Upon entering USC, Lott and teammate and future NFL star Marcus Allen were both considered for the tailback and safety positions. After much consideration, head coach John Robinson asked Lott to play defense because he was a better tackler than Allen. He was also supposedly one of the reasons that USC teammate Riki Ellison got into the NFL after he and Jerry Attaway (their USC conditioning coach) convinced Bill Walsh to take a chance on him.

Professional career

Lott was selected in the first round (8th overall) of the 1981 NFL Draft by the San Francisco 49ers. The level of skill demonstrated by the 6-foot, 203-pound standout was instantly recognized, and from the very beginning of training camp he had the job as the 49ers' starting left cornerback. In his rookie season in 1981, he recorded seven interceptions, helped the 49ers to win Super Bowl XVI, and also became only the second rookie in NFL history to return three interceptions for touchdowns. His outstanding play resulted in his finishing second for rookie of the year honors, behind New York Giants linebacker Lawrence Taylor.

Lott switched to the safety position in 1985. He had the tip of his left pinky finger amputated after the 1985 season when it was crushed by tackling running back Timmy Newsome, and a bone graft surgery would not have allowed him to start the 1986 season. An injury sidelined him for the season's last two games in 1986, but he still led the league with a career-best 10 interceptions, while recording 77 tackles, three forced fumbles, and two quarterback sacks. In his 10 years with the 49ers, Lott helped them win eight division titles and four Super Bowls: XVI (1981 season), XIX (1984), XXIII (1988), and XXIV (1989). He is one of five players that were on all four 1980s 49er Super Bowl wins. The other four are quarterback Joe Montana, linebacker Keena Turner, cornerback Eric Wright, and wide receiver Mike Wilson.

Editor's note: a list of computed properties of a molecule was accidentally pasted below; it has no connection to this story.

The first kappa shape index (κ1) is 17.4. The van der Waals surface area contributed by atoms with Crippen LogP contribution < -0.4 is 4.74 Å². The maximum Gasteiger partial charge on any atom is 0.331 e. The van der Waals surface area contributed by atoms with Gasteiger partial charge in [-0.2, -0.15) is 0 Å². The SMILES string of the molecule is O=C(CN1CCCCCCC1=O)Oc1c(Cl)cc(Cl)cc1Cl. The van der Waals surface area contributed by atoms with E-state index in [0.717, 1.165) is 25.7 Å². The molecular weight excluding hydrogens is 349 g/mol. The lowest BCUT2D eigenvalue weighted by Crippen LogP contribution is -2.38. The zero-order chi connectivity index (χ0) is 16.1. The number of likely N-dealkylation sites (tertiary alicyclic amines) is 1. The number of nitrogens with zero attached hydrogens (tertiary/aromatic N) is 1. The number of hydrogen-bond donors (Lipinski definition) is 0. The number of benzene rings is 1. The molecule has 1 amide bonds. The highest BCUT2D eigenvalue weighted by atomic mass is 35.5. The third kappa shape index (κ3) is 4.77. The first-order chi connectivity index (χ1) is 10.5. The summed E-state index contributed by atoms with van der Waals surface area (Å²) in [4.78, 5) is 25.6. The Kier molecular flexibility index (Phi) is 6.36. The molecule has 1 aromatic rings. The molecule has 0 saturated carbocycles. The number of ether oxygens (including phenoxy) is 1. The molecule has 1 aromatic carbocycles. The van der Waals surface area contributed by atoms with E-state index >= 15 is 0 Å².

After his career with San Francisco, Lott signed as a free agent in 1991 with the Los Angeles Raiders, and in 1993 with the New York Jets. In 1991, he led the league in interceptions (8) for a second time. Lott signed a free agent deal with the Kansas City Chiefs in 1995, but was injured in the preseason. He returned to the 49ers in 1995, but the injuries he had suffered over the previous four seasons continued to plague him, and he announced his retirement before the season began. He was elected to the Pro Football Hall of Fame in 2000, his first year of eligibility, and was also named to the NFL's 75th Anniversary Team.